Prosecutors asked jurors to rely on common sense and life experiences in convicting Mark Redwine of killing his 13-year-old son, while defense lawyers urged jurors to acquit the defendant based on reasonable doubt.
Dylan was “scared” to travel to Vallecito on a court-ordered visit to his father’s house in November 2012 because of rifts in the relationship and an unspoken frustration about sordid photos Dylan found showing his father in women's lingerie while eating what appeared to be feces from a diaper, Boulder County District Attorney Michael Dougherty told jurors Thursday. A confrontation caused Redwine to kill his son, prosecutors say.
The defense argues there is not enough physical evidence to prove Redwine killed his son. Public defender Justin Bogan said Redwine didn’t have the time or knowledge of anatomy to dispose of his son and get to work in Durango early the next morning.
Jurors began deliberations about 3:30 p.m. Thursday. Before closing arguments, 6th Judicial District Chief Judge Jeffrey Wilson announced that a juror was excused from the case because of comments the person made about Redwine’s guilt. It was the second juror to be dismissed, but only 12 jurors were needed, and the trial started with 16 jurors, including four alternates.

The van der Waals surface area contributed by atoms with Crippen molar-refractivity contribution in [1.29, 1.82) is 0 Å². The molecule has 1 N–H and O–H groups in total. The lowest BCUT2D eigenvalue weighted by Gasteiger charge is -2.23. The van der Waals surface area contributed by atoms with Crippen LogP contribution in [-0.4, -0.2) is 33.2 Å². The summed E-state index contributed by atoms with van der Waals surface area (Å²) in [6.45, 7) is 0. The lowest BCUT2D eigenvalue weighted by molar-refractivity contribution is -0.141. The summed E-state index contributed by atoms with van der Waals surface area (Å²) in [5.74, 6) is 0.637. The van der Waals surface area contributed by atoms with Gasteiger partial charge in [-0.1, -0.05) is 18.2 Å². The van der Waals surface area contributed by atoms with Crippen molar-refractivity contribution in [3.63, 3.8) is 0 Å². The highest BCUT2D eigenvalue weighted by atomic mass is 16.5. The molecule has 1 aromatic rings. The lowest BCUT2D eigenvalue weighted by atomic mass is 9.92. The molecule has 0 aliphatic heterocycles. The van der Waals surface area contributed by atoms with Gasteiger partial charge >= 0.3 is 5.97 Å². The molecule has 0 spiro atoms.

Dylan Redwine was in the stages of breaking off his relationship with his father, something other family members had done, when Redwine killed him, Dougherty said.
“This relationship was severing,” he told jurors. “It was splicing and it was cutting and it was coming to an end because the defendant’s words and his deeds had pushed this loving young boy to a point where Dylan no longer wanted to have any contact with the defendant, and the only reason he had contact with the defendant was because the court ordered him to do so,” Dougherty said.
At its core, Dougherty said it is a simple and tragic case: Who was the last person seen with Dylan? Who was with Dylan the moment he sent his last text message?
“A damaged and deteriorating relationship that turns deadly on Nov. 18, 2012,” Dougherty told jurors. “And despite the defendant’s best efforts to avoid responsibility and accountability, we are here today, and justice is about to come.”